Another Health-Care Fraud Judgment Includes Personal Liability


The Department of Justice has put another notch on its Yates memo belt in securing a $2 million judgment against a home health provider and its owner personally.

A federal district judge issued the judgment Oct. 20 against Dynamic Visions Inc. and its owner Isaiah Bongam. The court previously granted the DOJ judgment on the issue of liability against Dynamic, and agreed that Bongam should be held personally responsible for Dynamic’s activities, which included forging physician signatures on patient care plans that were submitted to the District of Columbia’s Medicaid program.

The DOJ’s litigation strategy in the False Claims Act lawsuit aligned firmly with the 2015 Yates memo directive to hold individuals personally responsible for corporate fraud. While the court said there wasn’t sufficient evidence to tie Bongam to the forged signatures directly, it instead ruled that Bongam should be held personally liable for Dynamic’s actions because he was in sole control of the corporation.

Holding a person responsible for corporate liability, known as “piercing the corporate veil,” is available when the corporation is determined to be a mere shell or alter ego of a person, and therefore not deserving of the legal protection generally accorded the corporate form.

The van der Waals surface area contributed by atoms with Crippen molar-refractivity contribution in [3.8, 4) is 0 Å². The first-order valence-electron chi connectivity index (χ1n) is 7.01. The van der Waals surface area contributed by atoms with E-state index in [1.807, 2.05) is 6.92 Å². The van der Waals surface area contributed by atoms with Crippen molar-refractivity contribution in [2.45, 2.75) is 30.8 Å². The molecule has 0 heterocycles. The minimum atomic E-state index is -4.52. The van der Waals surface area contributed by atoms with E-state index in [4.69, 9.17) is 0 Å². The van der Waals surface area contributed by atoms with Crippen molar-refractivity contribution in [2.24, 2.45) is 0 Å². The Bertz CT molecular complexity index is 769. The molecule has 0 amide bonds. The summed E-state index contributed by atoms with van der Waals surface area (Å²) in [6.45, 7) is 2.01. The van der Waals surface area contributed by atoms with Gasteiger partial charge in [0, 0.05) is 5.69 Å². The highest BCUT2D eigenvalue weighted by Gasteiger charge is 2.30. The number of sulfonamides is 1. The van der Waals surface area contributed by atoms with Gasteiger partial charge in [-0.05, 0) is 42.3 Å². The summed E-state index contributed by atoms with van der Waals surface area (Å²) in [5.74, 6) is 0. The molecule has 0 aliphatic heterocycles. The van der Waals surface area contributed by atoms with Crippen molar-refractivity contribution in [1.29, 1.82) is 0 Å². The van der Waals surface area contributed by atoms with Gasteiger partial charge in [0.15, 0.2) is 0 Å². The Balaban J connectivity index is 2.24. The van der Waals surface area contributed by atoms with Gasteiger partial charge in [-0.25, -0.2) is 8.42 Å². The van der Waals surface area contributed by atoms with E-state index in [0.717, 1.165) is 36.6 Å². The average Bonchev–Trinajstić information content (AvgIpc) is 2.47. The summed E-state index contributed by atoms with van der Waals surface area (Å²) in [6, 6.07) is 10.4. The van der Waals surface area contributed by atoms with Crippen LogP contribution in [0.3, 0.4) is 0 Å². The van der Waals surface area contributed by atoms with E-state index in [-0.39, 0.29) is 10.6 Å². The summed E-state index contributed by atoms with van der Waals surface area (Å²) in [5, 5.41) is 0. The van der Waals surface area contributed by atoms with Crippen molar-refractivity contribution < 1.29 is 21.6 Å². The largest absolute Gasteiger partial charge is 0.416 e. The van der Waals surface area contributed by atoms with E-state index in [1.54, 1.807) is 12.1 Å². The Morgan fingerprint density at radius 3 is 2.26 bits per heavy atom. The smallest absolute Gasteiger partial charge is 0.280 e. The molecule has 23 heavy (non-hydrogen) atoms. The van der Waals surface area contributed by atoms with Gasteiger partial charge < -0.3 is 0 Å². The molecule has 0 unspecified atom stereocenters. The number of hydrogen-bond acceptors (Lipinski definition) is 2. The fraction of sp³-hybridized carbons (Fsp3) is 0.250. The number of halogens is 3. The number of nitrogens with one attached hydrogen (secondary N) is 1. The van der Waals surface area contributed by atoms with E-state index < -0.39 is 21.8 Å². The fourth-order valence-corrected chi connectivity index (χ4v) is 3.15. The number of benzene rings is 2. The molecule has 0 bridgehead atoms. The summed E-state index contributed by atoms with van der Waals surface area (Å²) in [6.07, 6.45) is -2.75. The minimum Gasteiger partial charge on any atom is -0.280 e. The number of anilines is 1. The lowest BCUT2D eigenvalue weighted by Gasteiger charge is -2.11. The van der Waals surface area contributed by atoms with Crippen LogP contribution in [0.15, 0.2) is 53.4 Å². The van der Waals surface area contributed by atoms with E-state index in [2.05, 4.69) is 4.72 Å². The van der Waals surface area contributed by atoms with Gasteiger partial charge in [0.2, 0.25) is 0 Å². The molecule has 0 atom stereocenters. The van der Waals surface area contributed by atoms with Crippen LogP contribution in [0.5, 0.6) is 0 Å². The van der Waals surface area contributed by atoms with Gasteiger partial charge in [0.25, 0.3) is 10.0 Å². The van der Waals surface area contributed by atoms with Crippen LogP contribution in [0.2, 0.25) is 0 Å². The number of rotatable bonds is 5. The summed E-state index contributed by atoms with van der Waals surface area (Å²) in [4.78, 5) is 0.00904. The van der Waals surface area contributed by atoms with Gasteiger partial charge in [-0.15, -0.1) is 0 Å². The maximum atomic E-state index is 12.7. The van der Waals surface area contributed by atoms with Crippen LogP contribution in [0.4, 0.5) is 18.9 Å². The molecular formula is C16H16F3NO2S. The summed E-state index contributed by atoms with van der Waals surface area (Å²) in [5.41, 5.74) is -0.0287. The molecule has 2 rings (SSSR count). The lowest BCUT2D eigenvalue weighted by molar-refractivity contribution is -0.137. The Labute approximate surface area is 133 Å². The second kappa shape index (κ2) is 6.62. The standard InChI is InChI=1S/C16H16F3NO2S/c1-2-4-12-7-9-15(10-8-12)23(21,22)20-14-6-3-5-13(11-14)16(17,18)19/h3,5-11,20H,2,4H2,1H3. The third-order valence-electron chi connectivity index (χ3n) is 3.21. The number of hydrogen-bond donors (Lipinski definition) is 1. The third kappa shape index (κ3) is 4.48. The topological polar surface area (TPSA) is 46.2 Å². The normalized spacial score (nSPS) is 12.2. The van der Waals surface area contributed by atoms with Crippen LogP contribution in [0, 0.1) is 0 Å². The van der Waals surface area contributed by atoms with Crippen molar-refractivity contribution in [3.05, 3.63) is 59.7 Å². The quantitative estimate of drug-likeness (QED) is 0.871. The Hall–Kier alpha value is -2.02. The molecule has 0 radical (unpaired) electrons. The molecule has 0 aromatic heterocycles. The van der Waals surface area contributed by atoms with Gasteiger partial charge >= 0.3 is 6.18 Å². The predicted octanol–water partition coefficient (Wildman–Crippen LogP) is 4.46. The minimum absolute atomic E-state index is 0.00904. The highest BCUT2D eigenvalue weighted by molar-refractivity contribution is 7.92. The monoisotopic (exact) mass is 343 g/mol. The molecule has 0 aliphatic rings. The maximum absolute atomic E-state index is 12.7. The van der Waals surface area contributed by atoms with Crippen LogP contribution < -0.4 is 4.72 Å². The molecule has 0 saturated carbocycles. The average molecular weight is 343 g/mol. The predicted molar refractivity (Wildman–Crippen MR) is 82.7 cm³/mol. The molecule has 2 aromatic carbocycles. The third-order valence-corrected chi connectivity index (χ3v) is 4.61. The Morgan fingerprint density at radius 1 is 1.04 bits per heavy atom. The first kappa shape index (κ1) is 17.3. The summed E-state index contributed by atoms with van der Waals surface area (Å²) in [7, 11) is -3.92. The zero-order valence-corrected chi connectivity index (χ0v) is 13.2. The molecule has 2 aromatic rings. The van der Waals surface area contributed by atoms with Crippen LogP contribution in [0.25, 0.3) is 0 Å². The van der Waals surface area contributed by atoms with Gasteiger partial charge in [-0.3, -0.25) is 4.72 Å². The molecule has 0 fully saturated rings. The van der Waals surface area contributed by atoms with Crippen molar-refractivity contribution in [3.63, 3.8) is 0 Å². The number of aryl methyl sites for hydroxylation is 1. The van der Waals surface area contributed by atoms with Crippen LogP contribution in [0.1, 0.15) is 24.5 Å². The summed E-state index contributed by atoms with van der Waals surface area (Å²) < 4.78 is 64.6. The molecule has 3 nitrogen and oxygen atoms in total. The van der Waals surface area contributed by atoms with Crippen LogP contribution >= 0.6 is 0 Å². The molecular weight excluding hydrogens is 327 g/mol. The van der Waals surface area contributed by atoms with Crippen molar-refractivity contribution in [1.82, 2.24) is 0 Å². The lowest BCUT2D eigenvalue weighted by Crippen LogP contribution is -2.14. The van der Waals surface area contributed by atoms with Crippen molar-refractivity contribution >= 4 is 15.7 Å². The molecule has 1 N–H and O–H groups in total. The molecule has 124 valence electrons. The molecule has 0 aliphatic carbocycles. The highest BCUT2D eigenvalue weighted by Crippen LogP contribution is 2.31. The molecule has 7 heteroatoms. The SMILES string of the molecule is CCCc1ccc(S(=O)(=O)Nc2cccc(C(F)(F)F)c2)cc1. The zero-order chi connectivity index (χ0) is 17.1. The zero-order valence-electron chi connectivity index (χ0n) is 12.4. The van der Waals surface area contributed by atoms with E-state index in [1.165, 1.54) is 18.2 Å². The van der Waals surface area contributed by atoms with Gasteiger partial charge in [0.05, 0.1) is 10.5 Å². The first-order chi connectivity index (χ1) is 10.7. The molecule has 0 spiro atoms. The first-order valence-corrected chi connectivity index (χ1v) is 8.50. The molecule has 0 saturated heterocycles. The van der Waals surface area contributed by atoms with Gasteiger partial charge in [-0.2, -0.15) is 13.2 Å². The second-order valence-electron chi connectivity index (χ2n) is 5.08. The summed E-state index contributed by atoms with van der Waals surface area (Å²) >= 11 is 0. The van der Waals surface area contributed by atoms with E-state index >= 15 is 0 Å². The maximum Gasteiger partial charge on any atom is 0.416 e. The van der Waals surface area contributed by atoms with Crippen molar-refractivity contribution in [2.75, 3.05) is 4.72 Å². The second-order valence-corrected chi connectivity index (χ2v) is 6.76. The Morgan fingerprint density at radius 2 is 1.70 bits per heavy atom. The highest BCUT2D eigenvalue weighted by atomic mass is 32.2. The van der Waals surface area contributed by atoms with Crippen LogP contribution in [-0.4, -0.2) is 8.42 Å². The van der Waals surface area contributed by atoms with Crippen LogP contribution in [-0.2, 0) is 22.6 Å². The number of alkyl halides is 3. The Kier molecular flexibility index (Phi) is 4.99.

In this case, the court said not piercing the corporate veil to reach Bongam personally would be an “inequitable result,” citing Bongam’s disregard for corporate formalities and intermingling of personal funds with Dynamic’s accounts.

The judgment itself consisted of $1.5 million in damages and an additional $517,000 in fines for each alleged false claims submission. The DOJ asked for, and the court gave, the maximum $11,000 per claim damages for the 47 false claims that Dynamic submitted to Medicaid based on Dynamic’s egregious behavior.

Bongam is now on the hook for that judgment, unless it’s overturned on appeal. Bongam’s attorney told me that he intends to file an appeal, so stay tuned for an update.

Read my full story on the Dynamic Visions judgment here.

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